5

I have a table that represents a specific type of action. Let's call it [ACTION].

An action can be performed by a user ([USER]), so I have the relation [USER] 1:N [ACTION].

The user can have children ([CHILD]), so [USER] 1:N [CHILD].

The problem starts by the fact the action must be performed by the user, however it can be performed for the user or one of its children.

If every user always had one or more child, I could simply do [CHILD] 1:N [ACTION] instead of [USER] 1:N [ACTION], because over the child I will find the user who performed the action.

If I simply add [CHILD] 0...1:N [ACTION], so the child becomes an optional field in the action table, it's possible a child is added that does not belong to the user that is added on the action.

Questions

  1. What is this scenario called, typically?

  2. How to overcome this problem or what is the best way I can go?

I would not like to check this in code, a database-only (SQL Server 2012) solution would be perfect.

Example

The action is an investment. The user will always take the investment, but he/she can decide he/she is investing the money for him/her or for one of his/her children. In this scenario children are underage, always. If a child is old enough to do investments of its own, it will register and become a user, instead. So this is why a child cannot be a user. They need to stay two different entities.

So I kinda need two relations that stay stable to each other. I need to know who (user) took the action (investment) and I need to know for who (user or one of his/her children) the action (investment) is taken.

What I'm seeking is a solution where an action (investment) cannot be made for a child that the user has no relationship to. In other words, the father/mother can only invest for him/her or his/her child, not for the child of someone else.

5

I see 2 options to implement this. The first would be what you already have, with a minor adjustment, to enforce this part:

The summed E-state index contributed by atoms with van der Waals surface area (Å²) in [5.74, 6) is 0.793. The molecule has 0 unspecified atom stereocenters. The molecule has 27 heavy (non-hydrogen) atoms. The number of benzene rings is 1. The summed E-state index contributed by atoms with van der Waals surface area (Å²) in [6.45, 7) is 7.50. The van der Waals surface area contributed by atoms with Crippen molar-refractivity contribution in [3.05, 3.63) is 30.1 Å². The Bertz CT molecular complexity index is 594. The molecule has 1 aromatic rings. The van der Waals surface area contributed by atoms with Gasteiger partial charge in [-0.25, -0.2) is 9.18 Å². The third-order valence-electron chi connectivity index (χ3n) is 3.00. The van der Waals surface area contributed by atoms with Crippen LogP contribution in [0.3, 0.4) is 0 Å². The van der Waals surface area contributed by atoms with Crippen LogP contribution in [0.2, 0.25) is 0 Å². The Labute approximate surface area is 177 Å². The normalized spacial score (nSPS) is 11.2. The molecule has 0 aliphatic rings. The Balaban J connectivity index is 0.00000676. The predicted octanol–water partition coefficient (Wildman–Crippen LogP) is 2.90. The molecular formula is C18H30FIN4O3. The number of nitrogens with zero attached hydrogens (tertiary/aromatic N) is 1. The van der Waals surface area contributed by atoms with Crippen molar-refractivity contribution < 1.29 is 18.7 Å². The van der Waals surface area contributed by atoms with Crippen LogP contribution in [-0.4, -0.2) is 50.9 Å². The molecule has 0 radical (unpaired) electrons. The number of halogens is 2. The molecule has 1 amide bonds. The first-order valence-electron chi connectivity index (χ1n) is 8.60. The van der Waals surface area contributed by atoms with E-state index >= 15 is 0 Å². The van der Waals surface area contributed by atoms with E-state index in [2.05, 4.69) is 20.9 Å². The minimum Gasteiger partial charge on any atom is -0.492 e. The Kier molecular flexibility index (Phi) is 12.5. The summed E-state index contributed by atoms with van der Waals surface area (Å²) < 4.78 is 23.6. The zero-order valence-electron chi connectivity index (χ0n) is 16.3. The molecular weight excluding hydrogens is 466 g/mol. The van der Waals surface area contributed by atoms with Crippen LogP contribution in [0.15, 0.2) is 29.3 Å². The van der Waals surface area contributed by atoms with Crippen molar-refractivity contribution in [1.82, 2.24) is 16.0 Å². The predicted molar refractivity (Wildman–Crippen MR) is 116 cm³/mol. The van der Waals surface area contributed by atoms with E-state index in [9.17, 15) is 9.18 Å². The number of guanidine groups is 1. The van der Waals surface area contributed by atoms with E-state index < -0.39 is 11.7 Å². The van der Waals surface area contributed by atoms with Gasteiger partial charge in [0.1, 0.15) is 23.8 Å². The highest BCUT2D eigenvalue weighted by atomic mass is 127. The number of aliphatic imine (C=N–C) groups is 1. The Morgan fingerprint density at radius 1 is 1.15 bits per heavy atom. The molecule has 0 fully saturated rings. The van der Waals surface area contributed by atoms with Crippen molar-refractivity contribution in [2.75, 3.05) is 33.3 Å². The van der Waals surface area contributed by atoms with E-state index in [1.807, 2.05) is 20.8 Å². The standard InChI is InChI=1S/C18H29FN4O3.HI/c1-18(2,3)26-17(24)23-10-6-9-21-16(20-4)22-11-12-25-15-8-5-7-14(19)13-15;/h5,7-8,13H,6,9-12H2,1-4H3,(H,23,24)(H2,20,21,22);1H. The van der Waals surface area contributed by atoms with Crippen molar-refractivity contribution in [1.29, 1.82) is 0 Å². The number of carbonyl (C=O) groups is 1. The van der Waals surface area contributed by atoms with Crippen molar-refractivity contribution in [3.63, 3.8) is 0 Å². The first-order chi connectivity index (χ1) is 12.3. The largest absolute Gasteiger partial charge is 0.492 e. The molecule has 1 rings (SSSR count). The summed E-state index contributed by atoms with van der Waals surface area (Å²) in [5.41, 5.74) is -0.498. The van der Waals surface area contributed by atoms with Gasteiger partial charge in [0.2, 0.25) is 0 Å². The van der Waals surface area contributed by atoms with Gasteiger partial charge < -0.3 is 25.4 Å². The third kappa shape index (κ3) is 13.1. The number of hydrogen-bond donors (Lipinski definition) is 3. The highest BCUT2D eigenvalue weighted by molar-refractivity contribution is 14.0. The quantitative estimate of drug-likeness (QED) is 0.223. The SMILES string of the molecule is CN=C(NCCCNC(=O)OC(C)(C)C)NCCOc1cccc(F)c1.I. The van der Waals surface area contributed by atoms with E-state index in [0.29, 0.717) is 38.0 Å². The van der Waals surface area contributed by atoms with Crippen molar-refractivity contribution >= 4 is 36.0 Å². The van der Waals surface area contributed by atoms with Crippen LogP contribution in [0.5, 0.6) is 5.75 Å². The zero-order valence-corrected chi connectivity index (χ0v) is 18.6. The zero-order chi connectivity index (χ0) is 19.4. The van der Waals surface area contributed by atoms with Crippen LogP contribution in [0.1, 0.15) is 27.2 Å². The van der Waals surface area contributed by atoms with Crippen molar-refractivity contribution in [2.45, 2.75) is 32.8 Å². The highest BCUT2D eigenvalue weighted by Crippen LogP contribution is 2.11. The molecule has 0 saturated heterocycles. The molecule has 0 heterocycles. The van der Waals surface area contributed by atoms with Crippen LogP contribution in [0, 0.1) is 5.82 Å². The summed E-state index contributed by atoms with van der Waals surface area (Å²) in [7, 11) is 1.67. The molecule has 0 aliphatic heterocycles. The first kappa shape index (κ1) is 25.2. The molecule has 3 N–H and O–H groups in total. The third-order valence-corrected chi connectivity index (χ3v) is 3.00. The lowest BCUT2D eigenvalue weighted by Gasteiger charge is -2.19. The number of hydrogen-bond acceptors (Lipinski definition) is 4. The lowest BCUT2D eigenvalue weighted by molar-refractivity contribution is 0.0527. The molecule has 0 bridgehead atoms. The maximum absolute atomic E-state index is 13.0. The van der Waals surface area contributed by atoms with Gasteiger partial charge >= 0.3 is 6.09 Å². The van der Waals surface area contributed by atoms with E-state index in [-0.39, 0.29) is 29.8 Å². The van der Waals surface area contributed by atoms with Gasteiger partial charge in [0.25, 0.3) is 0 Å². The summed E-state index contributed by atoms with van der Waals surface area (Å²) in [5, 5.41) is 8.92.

What I'm seeking is a solution where an action (investment) cannot be made for a child the user has no relationship to. In other words, the father/mother can only invest for him/her or his/her child, not for the child of someone else.

The adjustment would be to have a composite key on the action references (child) foreign key. The action (child_id) is nullable but when the value is not null, the foreign key constraint ensures that it references a child of the user that takes the action.

Sample code:

-- design 1
CREATE TABLE user
( user_id INT NOT NULL PRIMARY KEY 
) ;

CREATE TABLE child
( user_id  INT NOT NULL,
  child_id INT NOT NULL PRIMARY KEY,
  FOREIGN KEY (user_id)
    REFERENCES user (user_id),
  UNIQUE (user_id, child_id)      -- this is needed for the FK below 
) ;


CREATE TABLE action
( action_id INT NOT NULL PRIMARY KEY,
  user_id   INT NOT NULL,
  child_id  INT NULL,                  -- nullable
  FOREIGN KEY (user_id)
    REFERENCES user (user_id),
  FOREIGN KEY (user_id, child_id)
    REFERENCES child (user_id, child_id)
) ;

Another way would be to rename the child table to dependent / investor / beneficiary (pick a more appropriate name) and store there not only the children but the users themselves as well (so all investors / beneficiaries / dependent persons of a user). This way only one, the foreign key from action to investor will be needed and the column will be not nullable:

-- design 2
CREATE TABLE user
( user_id INT NOT NULL PRIMARY KEY 
) ;

CREATE TABLE investor
( user_id     INT NOT NULL,
  investor_id INT NOT NULL PRIMARY KEY,
  FOREIGN KEY (user_id)
    REFERENCES user (user_id),
  UNIQUE (user_id, child_id)      
) ;

CREATE TABLE action
( action_id   INT NOT NULL PRIMARY KEY,
  user_id     INT NOT NULL,
  investor_id INT NOT NULL,
  FOREIGN KEY (user_id, investor_id)
    REFERENCES investor (user_id, investor_id)
) ;

What you have as table child in the first design, can be a view:

CREATE VIEW child AS
  SELECT user_id,
         investor_id AS child_id
  FROM investor
  WHERE user_id <> investor_id ;

As a side effect, with design 2, we don't really need the user_id in the action table (unless for other, not mentioned in the question, or performance reasons). We could remove it and get rid of the composite foreign key as well. The user_id can be found with a join to investor:

-- design 2b
CREATE TABLE user
-- unchanged

CREATE TABLE investor
( user_id     INT NOT NULL,
  investor_id INT NOT NULL PRIMARY KEY,
  FOREIGN KEY (user_id)
    REFERENCES user (user_id)   
) ;

CREATE TABLE action
( action_id   INT NOT NULL PRIMARY KEY,
  investor_id INT NOT NULL,
  FOREIGN KEY (investor_id)
    REFERENCES investor (investor_id)